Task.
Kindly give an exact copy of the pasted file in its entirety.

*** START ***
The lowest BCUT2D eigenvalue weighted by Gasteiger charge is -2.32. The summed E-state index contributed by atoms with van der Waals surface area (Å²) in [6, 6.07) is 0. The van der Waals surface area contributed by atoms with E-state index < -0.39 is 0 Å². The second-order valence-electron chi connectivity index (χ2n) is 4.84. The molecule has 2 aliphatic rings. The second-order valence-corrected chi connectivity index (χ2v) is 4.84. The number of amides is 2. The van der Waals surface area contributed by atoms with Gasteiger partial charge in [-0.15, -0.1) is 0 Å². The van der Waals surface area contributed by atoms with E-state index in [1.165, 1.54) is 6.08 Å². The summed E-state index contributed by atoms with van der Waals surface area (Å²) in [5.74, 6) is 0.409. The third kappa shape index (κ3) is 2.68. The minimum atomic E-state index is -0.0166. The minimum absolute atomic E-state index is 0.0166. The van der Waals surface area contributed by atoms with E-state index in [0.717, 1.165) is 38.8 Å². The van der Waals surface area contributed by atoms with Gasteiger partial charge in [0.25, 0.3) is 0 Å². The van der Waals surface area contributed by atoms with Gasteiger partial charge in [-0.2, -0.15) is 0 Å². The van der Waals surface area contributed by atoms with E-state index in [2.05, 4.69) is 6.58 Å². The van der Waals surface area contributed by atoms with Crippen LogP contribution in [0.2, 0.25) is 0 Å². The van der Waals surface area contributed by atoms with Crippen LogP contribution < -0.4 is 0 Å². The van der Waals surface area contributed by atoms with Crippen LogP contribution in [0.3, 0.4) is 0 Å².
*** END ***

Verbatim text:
The lowest BCUT2D eigenvalue weighted by Gasteiger charge is -2.32. The summed E-state index contributed by atoms with van der Waals surface area (Å²) in [6, 6.07) is 0. The van der Waals surface area contributed by atoms with E-state index < -0.39 is 0 Å². The second-order valence-electron chi connectivity index (χ2n) is 4.84. The molecule has 2 aliphatic rings. The second-order valence-corrected chi connectivity index (χ2v) is 4.84. The number of amides is 2. The van der Waals surface area contributed by atoms with Gasteiger partial charge in [-0.15, -0.1) is 0 Å². The van der Waals surface area contributed by atoms with E-state index in [1.165, 1.54) is 6.08 Å². The summed E-state index contributed by atoms with van der Waals surface area (Å²) in [5.74, 6) is 0.409. The third kappa shape index (κ3) is 2.68. The minimum atomic E-state index is -0.0166. The minimum absolute atomic E-state index is 0.0166. The van der Waals surface area contributed by atoms with E-state index in [0.717, 1.165) is 38.8 Å². The van der Waals surface area contributed by atoms with Gasteiger partial charge in [0.25, 0.3) is 0 Å². The van der Waals surface area contributed by atoms with Gasteiger partial charge in [-0.2, -0.15) is 0 Å². The van der Waals surface area contributed by atoms with E-state index in [2.05, 4.69) is 6.58 Å². The van der Waals surface area contributed by atoms with Crippen LogP contribution in [0.2, 0.25) is 0 Å². The van der Waals surface area contributed by atoms with Crippen LogP contribution < -0.4 is 0 Å². The van der Waals surface area contributed by atoms with Crippen LogP contribution in [0.3, 0.4) is 0 Å².